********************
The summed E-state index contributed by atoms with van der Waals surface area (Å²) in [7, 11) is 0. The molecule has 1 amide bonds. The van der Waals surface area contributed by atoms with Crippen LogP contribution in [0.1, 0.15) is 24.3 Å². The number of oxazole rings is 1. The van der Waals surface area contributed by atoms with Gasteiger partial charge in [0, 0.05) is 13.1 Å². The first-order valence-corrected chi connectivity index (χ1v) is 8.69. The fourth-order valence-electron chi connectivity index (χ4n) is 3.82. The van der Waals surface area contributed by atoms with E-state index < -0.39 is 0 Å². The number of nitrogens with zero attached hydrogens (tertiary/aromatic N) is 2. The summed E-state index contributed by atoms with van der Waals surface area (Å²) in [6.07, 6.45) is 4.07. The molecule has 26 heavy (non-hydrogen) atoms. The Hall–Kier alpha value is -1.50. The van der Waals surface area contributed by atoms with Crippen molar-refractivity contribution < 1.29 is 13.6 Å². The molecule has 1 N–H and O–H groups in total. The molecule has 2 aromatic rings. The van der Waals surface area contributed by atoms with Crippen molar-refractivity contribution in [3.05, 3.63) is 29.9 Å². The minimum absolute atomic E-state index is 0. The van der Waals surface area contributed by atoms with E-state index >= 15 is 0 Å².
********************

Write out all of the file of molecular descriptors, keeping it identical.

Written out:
The summed E-state index contributed by atoms with van der Waals surface area (Å²) in [7, 11) is 0. The molecule has 1 amide bonds. The van der Waals surface area contributed by atoms with Crippen LogP contribution in [0.1, 0.15) is 24.3 Å². The number of oxazole rings is 1. The van der Waals surface area contributed by atoms with Gasteiger partial charge in [0, 0.05) is 13.1 Å². The first-order valence-corrected chi connectivity index (χ1v) is 8.69. The fourth-order valence-electron chi connectivity index (χ4n) is 3.82. The van der Waals surface area contributed by atoms with E-state index < -0.39 is 0 Å². The number of nitrogens with zero attached hydrogens (tertiary/aromatic N) is 2. The summed E-state index contributed by atoms with van der Waals surface area (Å²) in [6.07, 6.45) is 4.07. The molecule has 26 heavy (non-hydrogen) atoms. The Hall–Kier alpha value is -1.50. The van der Waals surface area contributed by atoms with Crippen molar-refractivity contribution < 1.29 is 13.6 Å². The molecule has 1 N–H and O–H groups in total. The molecule has 2 aromatic rings. The van der Waals surface area contributed by atoms with Crippen molar-refractivity contribution in [3.05, 3.63) is 29.9 Å². The minimum absolute atomic E-state index is 0. The van der Waals surface area contributed by atoms with E-state index >= 15 is 0 Å².